INDIANAPOLIS, Ind. – A new technology that allows scientists to precisely add, delete or edit genes will speed up delivery of new crop traits to farmers, says the company that owns it.
Dow AgroScience’s ExZact Precision Technology uses zinc-finger proteins to modify a DNA sequence in a plant genome exactly where scientists want it to be modified.
“This really is a better way to develop products and the whole industry is going towards this,” said Sharon Berberich, out-licensing leader for ExZact.
“All our competitors are scrambling to get access to this technology.”
Conventional agricultural biotechnology is based on engineering changes at random locations in the plant, which forces researchers to then screen and select for plants that are modified at the desired location.
With ExZact, scientists are able to insert, delete or modify genes precisely where they want. That will speed up the trait development process, which typically takes six to 10 years.
“You might be able to shave off a year or two in development,” Berberich told Canadian journalists attending a media tour of Dow’s headquarters in Indianapolis.
Companies that develop new crop traits for farmers will also reap the associated efficiency gains.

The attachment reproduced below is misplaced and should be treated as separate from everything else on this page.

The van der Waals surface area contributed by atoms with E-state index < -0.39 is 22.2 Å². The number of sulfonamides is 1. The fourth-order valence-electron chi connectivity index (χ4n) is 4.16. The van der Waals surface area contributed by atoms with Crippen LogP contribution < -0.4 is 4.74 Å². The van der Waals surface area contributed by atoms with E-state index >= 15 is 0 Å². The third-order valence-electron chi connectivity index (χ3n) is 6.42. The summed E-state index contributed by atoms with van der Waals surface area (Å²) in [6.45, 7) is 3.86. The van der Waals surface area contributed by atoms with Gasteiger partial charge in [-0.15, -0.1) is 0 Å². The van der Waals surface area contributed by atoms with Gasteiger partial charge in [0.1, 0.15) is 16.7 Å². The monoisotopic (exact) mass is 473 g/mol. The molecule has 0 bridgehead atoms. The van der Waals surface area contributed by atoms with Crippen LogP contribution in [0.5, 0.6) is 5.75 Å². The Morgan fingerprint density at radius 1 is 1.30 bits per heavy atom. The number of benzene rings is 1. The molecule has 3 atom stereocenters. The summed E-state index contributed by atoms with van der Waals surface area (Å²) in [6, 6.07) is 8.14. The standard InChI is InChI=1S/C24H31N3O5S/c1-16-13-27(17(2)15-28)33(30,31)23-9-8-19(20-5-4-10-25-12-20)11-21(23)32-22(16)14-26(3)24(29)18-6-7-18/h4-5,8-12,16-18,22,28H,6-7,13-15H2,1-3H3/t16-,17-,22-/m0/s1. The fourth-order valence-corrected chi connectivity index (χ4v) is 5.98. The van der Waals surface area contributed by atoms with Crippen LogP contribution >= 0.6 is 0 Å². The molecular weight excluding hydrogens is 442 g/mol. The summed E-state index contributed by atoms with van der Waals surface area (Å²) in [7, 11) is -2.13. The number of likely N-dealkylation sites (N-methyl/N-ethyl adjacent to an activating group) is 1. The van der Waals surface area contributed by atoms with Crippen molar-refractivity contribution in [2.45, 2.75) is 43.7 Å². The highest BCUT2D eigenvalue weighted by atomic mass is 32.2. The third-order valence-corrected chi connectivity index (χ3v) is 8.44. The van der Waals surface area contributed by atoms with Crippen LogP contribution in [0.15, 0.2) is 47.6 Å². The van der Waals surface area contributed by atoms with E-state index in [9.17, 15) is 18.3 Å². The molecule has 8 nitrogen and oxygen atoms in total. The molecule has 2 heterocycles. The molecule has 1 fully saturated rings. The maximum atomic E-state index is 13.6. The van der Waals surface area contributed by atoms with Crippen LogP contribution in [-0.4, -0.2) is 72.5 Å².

“You can either cut your costs by half or you can increase your capacity. We need to increase our capacity,” Berberich said.
The zinc-finger proteins can be used to cause desired mutations at specific DNA sequences, creating a product that is indistinguishable from mutation breeding.
Dow hopes regulators will view such products as non-genetically modified, and it has an early indication from the U.S. Department of Agriculture that that will be the case for one specific corn line created using the technology.
ExZact can also be used to insert a gene or multiple genes at specific locations in the plant, but it would then be deemed a GM crop.
Even then, company officials hope the regulatory burden will be reduced because regulators won’t have to test for unintended effects because the science is so precise.
Dow has used the technology to create a stacked trait line of corn by inserting a herbicide tolerance gene into a plant and simultaneously using targeted mutagenesis to knock out an existing gene that produces phytate, a component of feed corn that pigs and chickens have a hard time digesting.
Dow is the exclusive owner of the proprietary ExZact technology, which it bought from Sangamo BioSciences Inc. of Richmond, California. However, it plans to make it accessible to competitors through licensing agreements and collaborations.
The company already has agreements in place with companies and research institutes to use the zinc-finger proteins to create new traits for potatoes, tomatoes and sugar beets.
Dow has also donated the technology to the Donald Danforth Plant Science Center to improve the nutritional value and virus resistance in cassava, a root crop that is the primary food source for more than 750 million people in developing countries